Evidence from some wrongful-conviction cases suggests that suspects can be questioned in ways that lead them to falsely believe in and confess to committing crimes they didn’t actually commit. New research provides lab-based evidence for this phenomenon, showing that innocent adult participants can be convinced, over the course of a few hours, that they had perpetrated crimes as serious as assault with a weapon in their teenage years.
Once they got the chance, it took prosecutors less than a minute to point the finger — literally — at Ross Ulbricht.
The lawyer for a Russian accused by U.S. authorities of involvement in a huge computer hack that stole and sold at least 160 million credit and debit-card numbers called on a Dutch judge to ban his extradition to the United States.
A new judicial order in the Silk Road drug trafficking case has dealt a harsh blow to suspect Ross Ulbricht's defense — less than a week before his criminal trial is scheduled to begin.
Jason Williford was in Nash Correctional Institution serving a life sentence for the murder and rape of former North Carolina school board member Kathy Taft on Tuesday, when debate was revived about the collection of DNA evidence used at his trial.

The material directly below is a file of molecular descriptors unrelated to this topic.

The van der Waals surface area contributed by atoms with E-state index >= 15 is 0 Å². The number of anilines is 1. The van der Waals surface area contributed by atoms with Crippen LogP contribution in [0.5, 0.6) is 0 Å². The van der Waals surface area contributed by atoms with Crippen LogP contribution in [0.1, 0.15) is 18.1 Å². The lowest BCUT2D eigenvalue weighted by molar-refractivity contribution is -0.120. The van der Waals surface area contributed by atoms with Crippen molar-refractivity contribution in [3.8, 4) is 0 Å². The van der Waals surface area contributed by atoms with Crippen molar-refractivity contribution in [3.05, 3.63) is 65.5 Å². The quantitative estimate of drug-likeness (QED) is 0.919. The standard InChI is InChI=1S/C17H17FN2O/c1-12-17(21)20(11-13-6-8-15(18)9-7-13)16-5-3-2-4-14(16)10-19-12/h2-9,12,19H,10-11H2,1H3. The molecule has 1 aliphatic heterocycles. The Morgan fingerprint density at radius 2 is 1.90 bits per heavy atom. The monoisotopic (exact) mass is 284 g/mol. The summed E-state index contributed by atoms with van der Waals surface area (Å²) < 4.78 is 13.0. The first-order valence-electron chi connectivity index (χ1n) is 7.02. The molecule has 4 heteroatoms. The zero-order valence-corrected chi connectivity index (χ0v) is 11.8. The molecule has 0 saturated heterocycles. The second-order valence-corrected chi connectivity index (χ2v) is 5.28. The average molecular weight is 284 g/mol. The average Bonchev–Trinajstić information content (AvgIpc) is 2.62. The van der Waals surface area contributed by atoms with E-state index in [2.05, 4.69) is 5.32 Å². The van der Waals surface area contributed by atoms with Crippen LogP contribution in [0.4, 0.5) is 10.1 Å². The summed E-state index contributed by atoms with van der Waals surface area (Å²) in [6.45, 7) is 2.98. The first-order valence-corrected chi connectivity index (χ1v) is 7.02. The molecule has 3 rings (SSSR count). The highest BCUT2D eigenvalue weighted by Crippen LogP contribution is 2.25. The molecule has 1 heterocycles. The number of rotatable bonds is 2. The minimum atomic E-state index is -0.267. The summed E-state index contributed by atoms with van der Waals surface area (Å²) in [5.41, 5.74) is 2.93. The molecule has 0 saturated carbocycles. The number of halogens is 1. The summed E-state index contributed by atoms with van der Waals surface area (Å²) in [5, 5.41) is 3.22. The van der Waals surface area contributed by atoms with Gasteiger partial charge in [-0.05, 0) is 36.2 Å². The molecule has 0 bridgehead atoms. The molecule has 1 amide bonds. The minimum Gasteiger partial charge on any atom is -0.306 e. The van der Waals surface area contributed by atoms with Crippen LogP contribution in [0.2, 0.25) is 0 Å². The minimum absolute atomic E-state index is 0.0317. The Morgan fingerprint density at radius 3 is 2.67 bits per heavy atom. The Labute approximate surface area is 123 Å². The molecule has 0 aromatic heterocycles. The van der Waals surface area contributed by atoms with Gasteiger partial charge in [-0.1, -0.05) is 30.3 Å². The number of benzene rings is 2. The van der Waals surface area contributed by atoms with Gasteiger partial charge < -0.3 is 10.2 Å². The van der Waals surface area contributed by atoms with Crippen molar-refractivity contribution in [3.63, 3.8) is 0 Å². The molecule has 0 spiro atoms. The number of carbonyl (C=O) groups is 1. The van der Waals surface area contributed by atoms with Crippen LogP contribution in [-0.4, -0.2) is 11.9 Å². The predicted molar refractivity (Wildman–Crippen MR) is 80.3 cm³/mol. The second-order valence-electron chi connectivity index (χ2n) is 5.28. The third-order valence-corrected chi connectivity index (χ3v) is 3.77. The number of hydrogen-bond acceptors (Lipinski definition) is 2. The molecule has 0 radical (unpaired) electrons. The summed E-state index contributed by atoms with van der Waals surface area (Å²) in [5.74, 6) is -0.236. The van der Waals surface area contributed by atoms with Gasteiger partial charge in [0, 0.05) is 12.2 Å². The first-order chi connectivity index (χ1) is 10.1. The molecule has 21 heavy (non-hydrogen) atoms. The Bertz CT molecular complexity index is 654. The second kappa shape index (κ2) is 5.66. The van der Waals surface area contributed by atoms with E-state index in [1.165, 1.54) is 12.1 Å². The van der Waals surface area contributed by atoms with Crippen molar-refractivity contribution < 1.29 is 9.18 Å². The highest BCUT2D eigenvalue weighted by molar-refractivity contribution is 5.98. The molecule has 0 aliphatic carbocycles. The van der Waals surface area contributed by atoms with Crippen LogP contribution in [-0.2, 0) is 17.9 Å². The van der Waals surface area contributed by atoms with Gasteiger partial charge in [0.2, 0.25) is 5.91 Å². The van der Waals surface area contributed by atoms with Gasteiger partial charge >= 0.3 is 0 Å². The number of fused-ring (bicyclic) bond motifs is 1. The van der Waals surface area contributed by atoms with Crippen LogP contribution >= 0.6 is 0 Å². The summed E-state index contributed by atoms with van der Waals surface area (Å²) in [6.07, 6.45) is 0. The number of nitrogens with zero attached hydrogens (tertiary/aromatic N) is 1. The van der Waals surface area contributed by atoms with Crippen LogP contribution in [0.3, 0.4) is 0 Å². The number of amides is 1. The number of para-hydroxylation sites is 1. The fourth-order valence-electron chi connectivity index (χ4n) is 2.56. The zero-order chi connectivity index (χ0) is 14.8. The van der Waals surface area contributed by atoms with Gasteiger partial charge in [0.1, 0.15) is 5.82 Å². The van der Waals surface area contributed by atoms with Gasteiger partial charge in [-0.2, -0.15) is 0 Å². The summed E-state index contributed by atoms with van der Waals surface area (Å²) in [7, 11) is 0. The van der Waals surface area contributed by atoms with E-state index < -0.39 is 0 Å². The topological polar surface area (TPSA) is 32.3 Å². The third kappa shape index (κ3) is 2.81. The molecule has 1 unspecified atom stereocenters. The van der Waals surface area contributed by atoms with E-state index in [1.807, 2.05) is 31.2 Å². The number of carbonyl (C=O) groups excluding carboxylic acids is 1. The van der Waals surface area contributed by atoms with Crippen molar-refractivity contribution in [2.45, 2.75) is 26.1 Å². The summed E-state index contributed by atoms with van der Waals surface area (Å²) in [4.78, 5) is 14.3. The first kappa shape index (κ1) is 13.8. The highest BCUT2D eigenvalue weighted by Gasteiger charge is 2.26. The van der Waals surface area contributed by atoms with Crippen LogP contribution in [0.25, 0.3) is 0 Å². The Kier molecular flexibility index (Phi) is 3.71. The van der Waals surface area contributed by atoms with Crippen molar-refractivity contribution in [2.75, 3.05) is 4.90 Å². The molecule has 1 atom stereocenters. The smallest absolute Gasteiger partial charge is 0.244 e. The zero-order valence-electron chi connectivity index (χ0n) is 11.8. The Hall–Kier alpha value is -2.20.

None of the tens of thousands of defendants convicted of drug crimes after a chemist in a Massachusetts lab tampered with evidence should be convicted of a harsher sentence if they seek a new trial, the American Civil Liberties Union argued Thursday.
Guilty or innocent? To help them decide, judges and juries are often presented with reams of evidence: crime scene photos, medical documents or suspected bullet trajectories — all on paper. But could allowing people to watch the crime unfold from the comfort of the courtroom lead to more informed judgments?